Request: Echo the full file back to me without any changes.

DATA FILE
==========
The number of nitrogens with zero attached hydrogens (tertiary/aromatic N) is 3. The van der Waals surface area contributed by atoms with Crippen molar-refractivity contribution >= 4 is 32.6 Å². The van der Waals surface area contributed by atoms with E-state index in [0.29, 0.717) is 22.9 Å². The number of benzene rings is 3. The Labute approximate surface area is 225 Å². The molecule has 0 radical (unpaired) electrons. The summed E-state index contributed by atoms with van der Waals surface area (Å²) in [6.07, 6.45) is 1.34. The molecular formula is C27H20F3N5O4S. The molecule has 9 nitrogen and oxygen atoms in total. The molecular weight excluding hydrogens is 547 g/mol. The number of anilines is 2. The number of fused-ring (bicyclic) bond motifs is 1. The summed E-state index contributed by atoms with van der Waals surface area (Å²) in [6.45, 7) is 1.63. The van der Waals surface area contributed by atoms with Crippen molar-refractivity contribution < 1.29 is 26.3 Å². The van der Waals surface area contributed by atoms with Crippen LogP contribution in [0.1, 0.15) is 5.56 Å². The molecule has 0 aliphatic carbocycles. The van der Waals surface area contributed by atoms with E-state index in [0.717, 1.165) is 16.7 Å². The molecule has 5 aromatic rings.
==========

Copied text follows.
The number of nitrogens with zero attached hydrogens (tertiary/aromatic N) is 3. The van der Waals surface area contributed by atoms with Crippen molar-refractivity contribution >= 4 is 32.6 Å². The van der Waals surface area contributed by atoms with E-state index in [0.29, 0.717) is 22.9 Å². The number of benzene rings is 3. The Labute approximate surface area is 225 Å². The molecule has 0 radical (unpaired) electrons. The summed E-state index contributed by atoms with van der Waals surface area (Å²) in [6.07, 6.45) is 1.34. The molecular formula is C27H20F3N5O4S. The molecule has 9 nitrogen and oxygen atoms in total. The molecular weight excluding hydrogens is 547 g/mol. The number of anilines is 2. The number of fused-ring (bicyclic) bond motifs is 1. The summed E-state index contributed by atoms with van der Waals surface area (Å²) in [6.45, 7) is 1.63. The van der Waals surface area contributed by atoms with Crippen molar-refractivity contribution < 1.29 is 26.3 Å². The van der Waals surface area contributed by atoms with Crippen LogP contribution in [0.1, 0.15) is 5.56 Å². The molecule has 0 aliphatic carbocycles. The van der Waals surface area contributed by atoms with E-state index in [0.717, 1.165) is 16.7 Å². The molecule has 5 aromatic rings.